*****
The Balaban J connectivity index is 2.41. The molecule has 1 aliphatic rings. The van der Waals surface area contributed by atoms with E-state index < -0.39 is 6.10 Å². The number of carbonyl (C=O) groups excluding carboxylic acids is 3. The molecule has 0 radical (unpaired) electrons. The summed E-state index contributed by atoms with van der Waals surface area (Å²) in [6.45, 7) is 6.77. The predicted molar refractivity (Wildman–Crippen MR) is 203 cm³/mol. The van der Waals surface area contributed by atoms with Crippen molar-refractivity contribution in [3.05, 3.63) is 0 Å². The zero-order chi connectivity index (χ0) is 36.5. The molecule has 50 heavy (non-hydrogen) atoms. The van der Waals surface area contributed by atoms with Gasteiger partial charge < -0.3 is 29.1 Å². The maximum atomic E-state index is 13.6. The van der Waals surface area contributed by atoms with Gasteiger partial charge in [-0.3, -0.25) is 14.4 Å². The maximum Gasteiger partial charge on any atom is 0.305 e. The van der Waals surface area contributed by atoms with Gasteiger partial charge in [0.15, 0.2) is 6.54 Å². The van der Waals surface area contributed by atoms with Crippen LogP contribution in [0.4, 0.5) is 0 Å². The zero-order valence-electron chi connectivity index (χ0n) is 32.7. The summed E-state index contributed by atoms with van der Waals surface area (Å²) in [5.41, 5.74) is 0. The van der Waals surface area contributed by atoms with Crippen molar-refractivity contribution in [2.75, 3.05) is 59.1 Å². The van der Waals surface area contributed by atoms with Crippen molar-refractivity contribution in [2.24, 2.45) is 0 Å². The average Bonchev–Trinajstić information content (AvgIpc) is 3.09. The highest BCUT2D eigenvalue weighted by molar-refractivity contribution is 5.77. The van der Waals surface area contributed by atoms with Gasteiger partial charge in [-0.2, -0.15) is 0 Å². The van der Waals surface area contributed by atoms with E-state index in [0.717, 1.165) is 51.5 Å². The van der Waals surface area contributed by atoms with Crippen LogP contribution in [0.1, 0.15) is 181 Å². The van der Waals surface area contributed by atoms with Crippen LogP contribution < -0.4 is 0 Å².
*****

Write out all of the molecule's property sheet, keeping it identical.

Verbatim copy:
The Balaban J connectivity index is 2.41. The molecule has 1 aliphatic rings. The van der Waals surface area contributed by atoms with E-state index < -0.39 is 6.10 Å². The number of carbonyl (C=O) groups excluding carboxylic acids is 3. The molecule has 0 radical (unpaired) electrons. The summed E-state index contributed by atoms with van der Waals surface area (Å²) in [6.45, 7) is 6.77. The predicted molar refractivity (Wildman–Crippen MR) is 203 cm³/mol. The van der Waals surface area contributed by atoms with Crippen molar-refractivity contribution in [3.05, 3.63) is 0 Å². The zero-order chi connectivity index (χ0) is 36.5. The molecule has 50 heavy (non-hydrogen) atoms. The van der Waals surface area contributed by atoms with Gasteiger partial charge < -0.3 is 29.1 Å². The maximum atomic E-state index is 13.6. The van der Waals surface area contributed by atoms with Gasteiger partial charge in [-0.3, -0.25) is 14.4 Å². The maximum Gasteiger partial charge on any atom is 0.305 e. The van der Waals surface area contributed by atoms with Gasteiger partial charge in [0.15, 0.2) is 6.54 Å². The van der Waals surface area contributed by atoms with Crippen LogP contribution in [0.4, 0.5) is 0 Å². The zero-order valence-electron chi connectivity index (χ0n) is 32.7. The summed E-state index contributed by atoms with van der Waals surface area (Å²) in [5.41, 5.74) is 0. The van der Waals surface area contributed by atoms with Crippen molar-refractivity contribution in [2.75, 3.05) is 59.1 Å². The van der Waals surface area contributed by atoms with Crippen molar-refractivity contribution in [2.24, 2.45) is 0 Å². The average Bonchev–Trinajstić information content (AvgIpc) is 3.09. The highest BCUT2D eigenvalue weighted by molar-refractivity contribution is 5.77. The van der Waals surface area contributed by atoms with Gasteiger partial charge in [-0.2, -0.15) is 0 Å². The van der Waals surface area contributed by atoms with E-state index in [0.717, 1.165) is 51.5 Å². The van der Waals surface area contributed by atoms with Crippen LogP contribution in [0.1, 0.15) is 181 Å². The van der Waals surface area contributed by atoms with Crippen LogP contribution < -0.4 is 0 Å².